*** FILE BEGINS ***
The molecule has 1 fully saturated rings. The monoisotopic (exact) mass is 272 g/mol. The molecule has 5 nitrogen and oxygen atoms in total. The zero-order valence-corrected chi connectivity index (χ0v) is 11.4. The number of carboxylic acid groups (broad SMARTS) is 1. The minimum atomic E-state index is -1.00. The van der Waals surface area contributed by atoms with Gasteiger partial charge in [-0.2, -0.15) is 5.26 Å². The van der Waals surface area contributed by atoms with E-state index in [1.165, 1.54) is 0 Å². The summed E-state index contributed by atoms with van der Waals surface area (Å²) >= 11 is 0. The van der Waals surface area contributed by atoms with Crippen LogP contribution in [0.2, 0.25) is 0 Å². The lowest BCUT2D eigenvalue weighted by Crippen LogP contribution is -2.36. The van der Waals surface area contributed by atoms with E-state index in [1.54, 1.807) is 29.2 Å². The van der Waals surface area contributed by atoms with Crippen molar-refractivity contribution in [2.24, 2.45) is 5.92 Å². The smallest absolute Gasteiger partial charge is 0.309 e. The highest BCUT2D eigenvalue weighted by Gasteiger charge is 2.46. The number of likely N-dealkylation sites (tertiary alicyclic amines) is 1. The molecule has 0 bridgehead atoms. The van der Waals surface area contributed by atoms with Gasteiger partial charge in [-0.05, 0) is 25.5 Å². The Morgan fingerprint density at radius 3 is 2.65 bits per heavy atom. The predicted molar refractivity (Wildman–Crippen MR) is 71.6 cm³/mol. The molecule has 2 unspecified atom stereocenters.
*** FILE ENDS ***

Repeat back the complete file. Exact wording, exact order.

The molecule has 1 fully saturated rings. The monoisotopic (exact) mass is 272 g/mol. The molecule has 5 nitrogen and oxygen atoms in total. The zero-order valence-corrected chi connectivity index (χ0v) is 11.4. The number of carboxylic acid groups (broad SMARTS) is 1. The minimum atomic E-state index is -1.00. The van der Waals surface area contributed by atoms with Gasteiger partial charge in [-0.2, -0.15) is 5.26 Å². The van der Waals surface area contributed by atoms with E-state index in [1.165, 1.54) is 0 Å². The summed E-state index contributed by atoms with van der Waals surface area (Å²) >= 11 is 0. The van der Waals surface area contributed by atoms with Crippen LogP contribution in [0.2, 0.25) is 0 Å². The lowest BCUT2D eigenvalue weighted by Crippen LogP contribution is -2.36. The van der Waals surface area contributed by atoms with E-state index in [1.54, 1.807) is 29.2 Å². The van der Waals surface area contributed by atoms with Crippen molar-refractivity contribution in [2.24, 2.45) is 5.92 Å². The smallest absolute Gasteiger partial charge is 0.309 e. The highest BCUT2D eigenvalue weighted by Gasteiger charge is 2.46. The number of likely N-dealkylation sites (tertiary alicyclic amines) is 1. The molecule has 0 bridgehead atoms. The van der Waals surface area contributed by atoms with Gasteiger partial charge in [-0.05, 0) is 25.5 Å². The Morgan fingerprint density at radius 3 is 2.65 bits per heavy atom. The predicted molar refractivity (Wildman–Crippen MR) is 71.6 cm³/mol. The molecule has 2 unspecified atom stereocenters.